On an early Monday morning, Barbara Jean’s was springing to life after yet another whirlwind weekend amidst the Isles’ bustling tourist season. The restaurant is an longtime anchor of the Pier Village, as is the family who has run the operation since 1998.

The matriarch, Barbara Jean Barta, is the mastermind behind its delectable Southern dishes. But she hasn’t been running the show by herself. Her husband, Jim, and son, Tyler, are also key players in this family business.

Jim, in particular, has become just as much of a fixture as namesake herself. And for Tyler, who serves as general manager, his father has been a constant source of strength and guidance both in business and in life.

“My dad ... he’s kind of gruff. It’s funny because he almost doesn’t have a sense of humor ... you often wonder sometimes if he’s joking or not. If someone calls and he doesn’t want to talk to them, he’ll just say, ‘Tell them I’m dead,’” the younger Barta says with a laugh.

But dry humor aside, Jim Barta has helped to lay the foundation for Tyler and his sister, Lisa, who lives in South Carolina. For Tyler, working so closely comes with pros and cons.

“My father has instilled a lot of very good values in me. Both of my parents have always worked incredibly hard. And my dad ... he would never ask anyone to do anything that he doesn’t do himself. If he asks you or any of his employees to do it, that’s because he’s willing to do it. He has always led by example. He’s been in here doing the dishes and busing tables, even as he’s gotten older,” he said.

“At home, he cleans the toilet because he doesn’t want my mother to have to do it.”

A solid work ethic and sense of duty is something for which Jim Barta is well known. A Vietnam veteran, he is also dedicated to duty and country, Tyler adds.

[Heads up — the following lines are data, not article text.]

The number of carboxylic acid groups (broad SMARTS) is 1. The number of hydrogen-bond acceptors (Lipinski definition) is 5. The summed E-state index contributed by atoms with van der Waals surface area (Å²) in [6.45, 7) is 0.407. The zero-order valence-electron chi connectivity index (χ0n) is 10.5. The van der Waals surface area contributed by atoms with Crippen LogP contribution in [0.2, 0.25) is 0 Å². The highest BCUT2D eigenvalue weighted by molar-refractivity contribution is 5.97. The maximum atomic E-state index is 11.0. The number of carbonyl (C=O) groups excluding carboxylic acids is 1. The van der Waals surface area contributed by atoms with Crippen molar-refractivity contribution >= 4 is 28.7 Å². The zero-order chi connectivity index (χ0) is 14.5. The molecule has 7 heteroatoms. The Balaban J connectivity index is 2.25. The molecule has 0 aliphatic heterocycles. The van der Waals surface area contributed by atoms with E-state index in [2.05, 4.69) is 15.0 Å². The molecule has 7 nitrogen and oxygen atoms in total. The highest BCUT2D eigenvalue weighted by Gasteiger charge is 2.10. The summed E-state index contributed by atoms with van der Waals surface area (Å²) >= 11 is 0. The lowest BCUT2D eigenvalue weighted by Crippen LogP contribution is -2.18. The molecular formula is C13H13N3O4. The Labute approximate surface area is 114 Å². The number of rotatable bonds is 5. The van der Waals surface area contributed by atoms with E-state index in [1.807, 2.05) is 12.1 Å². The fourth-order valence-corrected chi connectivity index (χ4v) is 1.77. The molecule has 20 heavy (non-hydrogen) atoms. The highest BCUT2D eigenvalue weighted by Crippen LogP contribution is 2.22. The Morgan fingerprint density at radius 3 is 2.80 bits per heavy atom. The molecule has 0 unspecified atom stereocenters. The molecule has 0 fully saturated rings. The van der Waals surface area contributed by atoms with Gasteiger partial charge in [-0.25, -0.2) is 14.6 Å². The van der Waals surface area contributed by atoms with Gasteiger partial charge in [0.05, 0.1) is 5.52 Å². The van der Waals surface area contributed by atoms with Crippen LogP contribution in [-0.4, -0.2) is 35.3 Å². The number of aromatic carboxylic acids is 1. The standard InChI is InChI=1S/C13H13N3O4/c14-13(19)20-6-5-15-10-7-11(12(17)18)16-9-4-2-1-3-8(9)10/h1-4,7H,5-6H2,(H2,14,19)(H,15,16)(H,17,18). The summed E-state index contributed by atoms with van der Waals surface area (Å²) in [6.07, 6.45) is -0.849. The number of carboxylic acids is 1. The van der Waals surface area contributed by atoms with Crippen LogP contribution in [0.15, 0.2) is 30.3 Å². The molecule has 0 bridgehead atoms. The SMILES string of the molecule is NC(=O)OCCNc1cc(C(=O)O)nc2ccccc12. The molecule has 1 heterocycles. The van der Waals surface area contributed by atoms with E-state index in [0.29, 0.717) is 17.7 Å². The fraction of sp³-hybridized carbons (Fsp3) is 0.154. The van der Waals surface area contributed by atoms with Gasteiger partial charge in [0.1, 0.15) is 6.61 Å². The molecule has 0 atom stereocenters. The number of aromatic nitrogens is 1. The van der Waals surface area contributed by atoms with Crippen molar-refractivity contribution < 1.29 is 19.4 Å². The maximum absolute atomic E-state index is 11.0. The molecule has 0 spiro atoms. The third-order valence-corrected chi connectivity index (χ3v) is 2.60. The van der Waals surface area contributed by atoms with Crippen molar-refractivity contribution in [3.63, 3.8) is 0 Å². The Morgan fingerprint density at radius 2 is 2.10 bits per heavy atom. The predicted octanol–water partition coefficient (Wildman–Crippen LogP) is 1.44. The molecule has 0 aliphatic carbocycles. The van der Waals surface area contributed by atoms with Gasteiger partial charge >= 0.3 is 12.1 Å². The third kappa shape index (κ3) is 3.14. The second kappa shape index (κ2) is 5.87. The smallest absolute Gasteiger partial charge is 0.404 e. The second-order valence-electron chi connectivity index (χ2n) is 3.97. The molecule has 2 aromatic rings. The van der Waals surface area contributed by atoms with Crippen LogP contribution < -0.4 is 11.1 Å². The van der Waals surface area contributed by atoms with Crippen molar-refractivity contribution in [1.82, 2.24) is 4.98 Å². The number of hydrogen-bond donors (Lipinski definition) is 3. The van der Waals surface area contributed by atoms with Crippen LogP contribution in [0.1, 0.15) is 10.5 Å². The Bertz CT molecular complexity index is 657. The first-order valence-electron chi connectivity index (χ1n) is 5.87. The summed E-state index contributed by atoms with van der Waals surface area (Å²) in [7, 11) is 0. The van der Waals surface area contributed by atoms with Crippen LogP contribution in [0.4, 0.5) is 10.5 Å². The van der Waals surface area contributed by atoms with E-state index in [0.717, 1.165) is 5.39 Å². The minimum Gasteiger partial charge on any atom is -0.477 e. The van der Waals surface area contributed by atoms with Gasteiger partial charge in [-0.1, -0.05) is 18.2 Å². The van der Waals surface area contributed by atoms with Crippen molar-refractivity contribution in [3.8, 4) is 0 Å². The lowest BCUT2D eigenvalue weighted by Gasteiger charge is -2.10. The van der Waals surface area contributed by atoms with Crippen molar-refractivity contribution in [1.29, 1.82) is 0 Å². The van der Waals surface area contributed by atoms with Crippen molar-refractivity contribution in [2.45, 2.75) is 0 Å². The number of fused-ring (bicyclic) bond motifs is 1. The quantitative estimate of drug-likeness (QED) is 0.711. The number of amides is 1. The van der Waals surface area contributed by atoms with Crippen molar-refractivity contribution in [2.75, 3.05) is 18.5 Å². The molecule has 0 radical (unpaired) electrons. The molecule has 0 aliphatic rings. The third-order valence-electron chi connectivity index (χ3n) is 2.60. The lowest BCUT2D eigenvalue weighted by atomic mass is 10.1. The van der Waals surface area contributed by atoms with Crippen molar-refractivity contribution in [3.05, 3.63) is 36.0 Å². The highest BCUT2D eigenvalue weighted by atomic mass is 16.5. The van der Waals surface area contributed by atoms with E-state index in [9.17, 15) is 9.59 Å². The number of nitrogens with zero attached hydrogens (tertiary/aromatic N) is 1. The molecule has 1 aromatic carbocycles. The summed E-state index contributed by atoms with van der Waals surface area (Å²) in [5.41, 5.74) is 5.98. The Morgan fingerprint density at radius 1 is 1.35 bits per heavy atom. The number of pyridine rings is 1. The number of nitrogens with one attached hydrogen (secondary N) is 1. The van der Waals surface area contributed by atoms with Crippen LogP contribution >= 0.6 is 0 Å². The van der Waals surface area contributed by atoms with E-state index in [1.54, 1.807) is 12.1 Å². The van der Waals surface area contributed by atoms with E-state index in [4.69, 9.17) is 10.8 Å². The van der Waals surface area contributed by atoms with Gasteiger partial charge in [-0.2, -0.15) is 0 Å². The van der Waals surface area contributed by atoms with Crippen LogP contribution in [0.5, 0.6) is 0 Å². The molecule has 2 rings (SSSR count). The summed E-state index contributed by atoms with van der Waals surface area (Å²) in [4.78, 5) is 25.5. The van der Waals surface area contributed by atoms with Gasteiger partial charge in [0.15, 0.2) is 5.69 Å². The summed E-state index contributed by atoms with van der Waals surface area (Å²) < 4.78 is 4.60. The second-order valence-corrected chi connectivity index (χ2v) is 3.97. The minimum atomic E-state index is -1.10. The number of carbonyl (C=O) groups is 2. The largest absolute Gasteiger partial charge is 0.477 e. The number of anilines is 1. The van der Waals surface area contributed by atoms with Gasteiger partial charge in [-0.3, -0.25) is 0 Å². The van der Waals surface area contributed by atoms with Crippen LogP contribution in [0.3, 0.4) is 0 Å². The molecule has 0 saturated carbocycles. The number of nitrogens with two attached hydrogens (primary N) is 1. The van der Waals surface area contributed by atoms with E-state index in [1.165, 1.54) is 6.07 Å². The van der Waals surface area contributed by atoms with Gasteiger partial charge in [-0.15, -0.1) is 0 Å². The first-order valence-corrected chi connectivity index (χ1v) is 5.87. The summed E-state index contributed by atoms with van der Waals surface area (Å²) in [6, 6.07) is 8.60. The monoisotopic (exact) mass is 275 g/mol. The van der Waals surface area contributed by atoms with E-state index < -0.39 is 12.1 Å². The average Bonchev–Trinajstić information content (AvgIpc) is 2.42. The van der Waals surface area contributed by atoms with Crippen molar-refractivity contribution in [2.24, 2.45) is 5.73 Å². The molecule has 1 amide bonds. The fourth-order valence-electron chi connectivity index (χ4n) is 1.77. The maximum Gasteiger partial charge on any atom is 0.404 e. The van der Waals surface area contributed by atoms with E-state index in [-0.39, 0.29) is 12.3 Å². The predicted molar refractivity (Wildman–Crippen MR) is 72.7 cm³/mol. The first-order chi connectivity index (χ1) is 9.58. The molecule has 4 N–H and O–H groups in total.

“He’s the most selfless person I’ve ever known. Neither of my parents have taken a paycheck in years. During the pandemic, they paid their employees out of their own pockets so that they didn’t go without,” he said.

“He’s the toughest man I’ve ever seen in my life. He did a couple of tours in Vietnam. He wears his shirt with pride on Veterans Day, but he doesn’t ask for thanks or expect anything from it. I remember times when the Wounded Warriors have come by to eat, and he picked up the whole check.”

And as Father’s Day approaches, Tyler can’t help but think about the impact his dad has made on his life and that of the family.

“He’s all about the love of family. He loves his family. And he’s completely selfless. He’s so giving of his time and his money. If he makes a mistake, he’s quick to admit it. But also if you ask for his opinion, you better be prepared because he’s going to give it to you,” Tyler said with a chuckle.

Like Tyler Barta, Ben Hartman’s life has been shaped substantially by his father, Jack Hartman. The elder Hartman had a long and celebrated banking career at Trust Company/SunTrust Bank.

“He ran the commercial real estate department for the bank in Atlanta and then had the opportunity to come home to the Golden Isles and be the president and CEO of the bank for Southeast Georgia,” Ben said.